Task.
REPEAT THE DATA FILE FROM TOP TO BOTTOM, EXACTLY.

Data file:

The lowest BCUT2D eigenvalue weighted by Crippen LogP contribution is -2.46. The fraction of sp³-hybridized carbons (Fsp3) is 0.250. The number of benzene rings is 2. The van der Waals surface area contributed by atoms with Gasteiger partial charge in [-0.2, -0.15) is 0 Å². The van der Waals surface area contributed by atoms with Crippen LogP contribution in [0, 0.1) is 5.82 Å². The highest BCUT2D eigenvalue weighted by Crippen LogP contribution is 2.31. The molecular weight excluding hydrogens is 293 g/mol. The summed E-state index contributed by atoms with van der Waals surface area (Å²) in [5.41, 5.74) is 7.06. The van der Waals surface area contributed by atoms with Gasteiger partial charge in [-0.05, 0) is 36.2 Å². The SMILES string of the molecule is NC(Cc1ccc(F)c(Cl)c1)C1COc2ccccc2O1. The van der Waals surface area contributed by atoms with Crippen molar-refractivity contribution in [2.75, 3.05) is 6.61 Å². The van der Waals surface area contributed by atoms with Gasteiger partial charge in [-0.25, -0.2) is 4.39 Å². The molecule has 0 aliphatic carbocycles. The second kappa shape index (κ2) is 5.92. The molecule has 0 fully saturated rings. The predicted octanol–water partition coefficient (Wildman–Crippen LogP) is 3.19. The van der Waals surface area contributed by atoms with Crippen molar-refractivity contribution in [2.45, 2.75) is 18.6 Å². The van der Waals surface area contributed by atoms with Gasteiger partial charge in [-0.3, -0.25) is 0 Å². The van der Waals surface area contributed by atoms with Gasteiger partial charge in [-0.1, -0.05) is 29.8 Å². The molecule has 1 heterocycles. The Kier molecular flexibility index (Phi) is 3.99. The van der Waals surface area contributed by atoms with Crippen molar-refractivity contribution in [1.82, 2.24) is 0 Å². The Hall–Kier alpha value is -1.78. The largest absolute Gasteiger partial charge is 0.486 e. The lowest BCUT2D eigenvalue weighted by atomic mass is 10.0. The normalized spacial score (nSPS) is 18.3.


The lowest BCUT2D eigenvalue weighted by Crippen LogP contribution is -2.46. The fraction of sp³-hybridized carbons (Fsp3) is 0.250. The number of benzene rings is 2. The van der Waals surface area contributed by atoms with Gasteiger partial charge in [-0.2, -0.15) is 0 Å². The van der Waals surface area contributed by atoms with Crippen LogP contribution in [0, 0.1) is 5.82 Å². The highest BCUT2D eigenvalue weighted by Crippen LogP contribution is 2.31. The molecular weight excluding hydrogens is 293 g/mol. The summed E-state index contributed by atoms with van der Waals surface area (Å²) in [5.41, 5.74) is 7.06. The van der Waals surface area contributed by atoms with Gasteiger partial charge in [-0.05, 0) is 36.2 Å². The SMILES string of the molecule is NC(Cc1ccc(F)c(Cl)c1)C1COc2ccccc2O1. The van der Waals surface area contributed by atoms with Crippen molar-refractivity contribution in [2.75, 3.05) is 6.61 Å². The van der Waals surface area contributed by atoms with Gasteiger partial charge in [-0.25, -0.2) is 4.39 Å². The molecule has 0 aliphatic carbocycles. The second kappa shape index (κ2) is 5.92. The molecule has 0 fully saturated rings. The predicted octanol–water partition coefficient (Wildman–Crippen LogP) is 3.19. The van der Waals surface area contributed by atoms with Crippen molar-refractivity contribution in [2.45, 2.75) is 18.6 Å². The van der Waals surface area contributed by atoms with Gasteiger partial charge in [-0.3, -0.25) is 0 Å². The van der Waals surface area contributed by atoms with Gasteiger partial charge in [-0.1, -0.05) is 29.8 Å². The molecule has 1 heterocycles. The Kier molecular flexibility index (Phi) is 3.99. The van der Waals surface area contributed by atoms with Crippen molar-refractivity contribution in [1.82, 2.24) is 0 Å². The Hall–Kier alpha value is -1.78. The largest absolute Gasteiger partial charge is 0.486 e. The lowest BCUT2D eigenvalue weighted by atomic mass is 10.0. The normalized spacial score (nSPS) is 18.3.